November 9, 2002
From: Bill Rudman
Since I can't find any recent description of Ercolania nigra here is Lemche's original description.
Stiliger niger n. sp. (Figs 5,6)
Locality: Eastern part of Nyborg fjord, Funen, Denmark. Very shallow water (0,2-0,3 m. depth), in Cladophoraceae. Oct. 19, 1929.
Description: Total length of the living animal 7-8 mm. Body slender, head quadrangulate in front. Rhinophores long and slender, a little conical, nearly twice as long as the breadth of the body, somewhat compressed near the base. Each of them continues in a low crest running down to the fore-angles of the head. The distance between the bases of the rhinophores is nearly equal to the breadth of the head. A little behind each rhinophore an oval, light spot appears containing the very distinct eyes. The first rows of cerata are situated somewhat behind the eyes. The five foremost rows on each side contain three cerata each, the following four rows consist of two cerata each, and the last row possesses only one.
Thus there are generally ten rows of cerata on each side. The cerata are pear-shaped when extended and nearly globular when contracted. They are all fastened to the body by a short peduncle. As usual the largest cerata are found nearest to the middle of the back, their size diminishing laterally and posteriorly. However, the cerata seem to be inclined to break off, especially on some of the individuals in which they are small and apparently in regeneration. The cerata are density set so that on the living animal they are generally touching each other. The middle part of the back is free and possesses an elongate, somewhat elevated and irregular field covering most of the free part of the back. Anteriorly this field is limited by a small, light tubercle on which the renal opening is found. The tail is rather broad and ends abruptly. Anus is situated on the right side below the first row of cerata- the genital apertures are to be found just below the right eye. The mouth-disc is oval but variable in shape. The foot is narrower than the body, the foot-angles are rounded and only slightly extended.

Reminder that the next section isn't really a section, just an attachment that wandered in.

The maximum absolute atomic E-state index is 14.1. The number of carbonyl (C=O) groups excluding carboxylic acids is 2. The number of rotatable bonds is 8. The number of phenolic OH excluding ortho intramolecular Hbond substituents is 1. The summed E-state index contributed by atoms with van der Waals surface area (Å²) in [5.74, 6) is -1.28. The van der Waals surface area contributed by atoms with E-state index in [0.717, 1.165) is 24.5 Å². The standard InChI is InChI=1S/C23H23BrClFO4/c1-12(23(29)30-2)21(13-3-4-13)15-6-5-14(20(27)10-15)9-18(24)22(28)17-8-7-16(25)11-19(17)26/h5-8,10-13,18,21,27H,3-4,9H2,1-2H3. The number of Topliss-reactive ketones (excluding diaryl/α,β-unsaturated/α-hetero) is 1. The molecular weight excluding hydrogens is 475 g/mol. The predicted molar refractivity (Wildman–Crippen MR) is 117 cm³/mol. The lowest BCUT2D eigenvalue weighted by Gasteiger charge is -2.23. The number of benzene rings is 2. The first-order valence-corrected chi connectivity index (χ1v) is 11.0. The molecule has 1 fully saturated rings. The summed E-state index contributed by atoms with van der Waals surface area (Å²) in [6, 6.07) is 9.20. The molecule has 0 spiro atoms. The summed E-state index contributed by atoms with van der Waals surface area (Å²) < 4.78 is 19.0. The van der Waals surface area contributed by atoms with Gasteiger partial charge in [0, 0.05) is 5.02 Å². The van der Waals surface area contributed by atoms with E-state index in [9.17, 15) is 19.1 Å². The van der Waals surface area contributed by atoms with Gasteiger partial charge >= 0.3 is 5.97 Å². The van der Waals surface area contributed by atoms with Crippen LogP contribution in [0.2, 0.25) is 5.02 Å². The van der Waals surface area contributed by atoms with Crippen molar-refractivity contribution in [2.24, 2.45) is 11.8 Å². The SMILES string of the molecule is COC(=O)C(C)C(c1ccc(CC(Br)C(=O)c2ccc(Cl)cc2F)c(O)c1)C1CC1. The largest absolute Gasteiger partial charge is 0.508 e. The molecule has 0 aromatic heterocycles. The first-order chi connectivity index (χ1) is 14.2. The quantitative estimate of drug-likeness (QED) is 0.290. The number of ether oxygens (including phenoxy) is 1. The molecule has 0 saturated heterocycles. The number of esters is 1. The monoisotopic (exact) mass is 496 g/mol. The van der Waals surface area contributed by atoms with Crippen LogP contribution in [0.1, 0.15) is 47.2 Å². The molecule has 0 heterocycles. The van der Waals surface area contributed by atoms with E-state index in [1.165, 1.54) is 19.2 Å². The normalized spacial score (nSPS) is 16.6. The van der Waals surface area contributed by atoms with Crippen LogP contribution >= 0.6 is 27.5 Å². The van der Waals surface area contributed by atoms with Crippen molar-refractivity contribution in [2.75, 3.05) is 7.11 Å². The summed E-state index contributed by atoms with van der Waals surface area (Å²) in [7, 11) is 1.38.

The colour of these animals is greenish-black, head and foot lighter greyish. The rhinophores, the tail, and the elevated part of the back are whitish, the back, however, showing a number of pigmented spots. The lightest parts are sprinkled with small opaque white dots, and some white dots are also scattered over the back. The cerata are of a greenish-black, although not quite so dark as the body and interspersed with lighter spots. Through the skin two liver-branches are faintly seen running backward under the narrow space between the light field on the back and the innermost cerata. The branches give off smaller branches to the cerata.
The radula consists of a single row of spoon-shaped teeth (Fig. 6) of which four are situated in the ascending and five in the descending part of the row. Further, about a dozen old teeth lie in the ascus at the end of the descending part of the radula. The teeth are somewhat more slender than those ofStiliger bellulus, with a rounded base and a slightly curved tip. A cavity in the hind side of each tooth enables the teeth to fit into each other.
From the other Northern Atlantic species of this genus, Stiliger bellulus d'Orb., the new species diverges especially in the following points:
Stiliger bellulus d'Orb. - Two cerata in the largest rows; About five rows of cerata; Radula consisting of about 15 teeth; Spawn with two or three slender coils; Spawning season at Nyborg: July.
Stiliger niger n. sp. - Three cerata in the largest rows; About ten rows of cerata; Radula consisting of about 9 teeth; Spawn with only one single broad coil; Spawning season at Nyborg: October.
• Lemche, H. M. (1935). On some nudibranchiate gastropods from the northern Atlantic. Videnskabelige Meddelelser fra Dansk Naturhistorisk Forening, 99: 131-148. [Note: although whole volume was not published until 1936 - reprints were distributed in 1935].
Re: Calliopaea bellula - Ercolania cf. viridis & eggs
From: Kathe R. Jensen, April 1, 2009